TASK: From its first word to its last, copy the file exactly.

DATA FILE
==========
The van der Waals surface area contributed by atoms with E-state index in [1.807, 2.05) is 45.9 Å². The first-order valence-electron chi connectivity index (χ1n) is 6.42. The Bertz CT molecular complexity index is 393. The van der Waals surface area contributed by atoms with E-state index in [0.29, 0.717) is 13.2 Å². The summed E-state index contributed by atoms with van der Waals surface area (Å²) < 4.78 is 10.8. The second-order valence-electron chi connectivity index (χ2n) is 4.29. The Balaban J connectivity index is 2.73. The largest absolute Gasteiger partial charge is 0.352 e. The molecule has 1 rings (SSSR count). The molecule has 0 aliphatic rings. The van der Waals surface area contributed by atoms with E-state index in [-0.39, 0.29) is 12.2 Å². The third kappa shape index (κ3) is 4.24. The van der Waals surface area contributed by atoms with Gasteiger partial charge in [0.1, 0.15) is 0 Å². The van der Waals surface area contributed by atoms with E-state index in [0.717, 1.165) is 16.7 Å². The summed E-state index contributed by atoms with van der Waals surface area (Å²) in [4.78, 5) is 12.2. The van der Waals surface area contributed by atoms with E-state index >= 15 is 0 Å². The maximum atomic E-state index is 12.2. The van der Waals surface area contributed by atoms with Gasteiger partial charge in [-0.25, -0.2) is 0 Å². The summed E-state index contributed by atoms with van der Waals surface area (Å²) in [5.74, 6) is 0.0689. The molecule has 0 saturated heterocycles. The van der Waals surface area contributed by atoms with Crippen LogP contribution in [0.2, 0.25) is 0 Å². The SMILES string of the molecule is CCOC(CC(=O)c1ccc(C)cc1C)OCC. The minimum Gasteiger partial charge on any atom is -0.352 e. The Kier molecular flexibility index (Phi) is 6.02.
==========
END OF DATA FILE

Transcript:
The van der Waals surface area contributed by atoms with E-state index in [1.807, 2.05) is 45.9 Å². The first-order valence-electron chi connectivity index (χ1n) is 6.42. The Bertz CT molecular complexity index is 393. The van der Waals surface area contributed by atoms with E-state index in [0.29, 0.717) is 13.2 Å². The summed E-state index contributed by atoms with van der Waals surface area (Å²) < 4.78 is 10.8. The second-order valence-electron chi connectivity index (χ2n) is 4.29. The Balaban J connectivity index is 2.73. The largest absolute Gasteiger partial charge is 0.352 e. The molecule has 1 rings (SSSR count). The molecule has 0 aliphatic rings. The van der Waals surface area contributed by atoms with E-state index in [-0.39, 0.29) is 12.2 Å². The third kappa shape index (κ3) is 4.24. The van der Waals surface area contributed by atoms with Gasteiger partial charge in [0.1, 0.15) is 0 Å². The van der Waals surface area contributed by atoms with E-state index in [0.717, 1.165) is 16.7 Å². The summed E-state index contributed by atoms with van der Waals surface area (Å²) in [4.78, 5) is 12.2. The van der Waals surface area contributed by atoms with E-state index >= 15 is 0 Å². The maximum atomic E-state index is 12.2. The van der Waals surface area contributed by atoms with Gasteiger partial charge in [-0.25, -0.2) is 0 Å². The summed E-state index contributed by atoms with van der Waals surface area (Å²) in [5.74, 6) is 0.0689. The molecule has 0 saturated heterocycles. The van der Waals surface area contributed by atoms with Crippen LogP contribution in [0.2, 0.25) is 0 Å². The SMILES string of the molecule is CCOC(CC(=O)c1ccc(C)cc1C)OCC. The minimum Gasteiger partial charge on any atom is -0.352 e. The Kier molecular flexibility index (Phi) is 6.02.